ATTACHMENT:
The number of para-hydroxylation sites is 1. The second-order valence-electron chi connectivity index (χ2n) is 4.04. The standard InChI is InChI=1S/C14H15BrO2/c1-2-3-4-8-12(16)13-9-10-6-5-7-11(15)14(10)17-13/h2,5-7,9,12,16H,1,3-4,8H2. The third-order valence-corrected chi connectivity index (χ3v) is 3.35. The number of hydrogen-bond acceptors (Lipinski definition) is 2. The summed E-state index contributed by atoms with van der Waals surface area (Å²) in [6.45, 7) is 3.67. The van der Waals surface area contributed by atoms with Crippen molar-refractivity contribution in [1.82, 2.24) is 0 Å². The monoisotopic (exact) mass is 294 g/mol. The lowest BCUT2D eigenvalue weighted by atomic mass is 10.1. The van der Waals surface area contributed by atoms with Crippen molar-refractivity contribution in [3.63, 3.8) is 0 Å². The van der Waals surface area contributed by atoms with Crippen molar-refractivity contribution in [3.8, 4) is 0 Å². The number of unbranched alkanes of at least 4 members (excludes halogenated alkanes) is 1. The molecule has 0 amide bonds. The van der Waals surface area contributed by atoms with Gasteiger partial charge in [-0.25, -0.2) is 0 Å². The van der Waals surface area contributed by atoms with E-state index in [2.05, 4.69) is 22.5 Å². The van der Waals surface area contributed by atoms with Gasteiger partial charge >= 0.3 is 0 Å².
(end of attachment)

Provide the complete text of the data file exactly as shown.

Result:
The number of para-hydroxylation sites is 1. The second-order valence-electron chi connectivity index (χ2n) is 4.04. The standard InChI is InChI=1S/C14H15BrO2/c1-2-3-4-8-12(16)13-9-10-6-5-7-11(15)14(10)17-13/h2,5-7,9,12,16H,1,3-4,8H2. The third-order valence-corrected chi connectivity index (χ3v) is 3.35. The number of hydrogen-bond acceptors (Lipinski definition) is 2. The summed E-state index contributed by atoms with van der Waals surface area (Å²) in [6.45, 7) is 3.67. The van der Waals surface area contributed by atoms with Crippen molar-refractivity contribution in [1.82, 2.24) is 0 Å². The monoisotopic (exact) mass is 294 g/mol. The lowest BCUT2D eigenvalue weighted by atomic mass is 10.1. The van der Waals surface area contributed by atoms with Crippen molar-refractivity contribution in [3.63, 3.8) is 0 Å². The van der Waals surface area contributed by atoms with Crippen molar-refractivity contribution in [3.8, 4) is 0 Å². The number of unbranched alkanes of at least 4 members (excludes halogenated alkanes) is 1. The molecule has 0 amide bonds. The van der Waals surface area contributed by atoms with Gasteiger partial charge in [-0.25, -0.2) is 0 Å². The van der Waals surface area contributed by atoms with E-state index in [2.05, 4.69) is 22.5 Å². The van der Waals surface area contributed by atoms with Gasteiger partial charge >= 0.3 is 0 Å².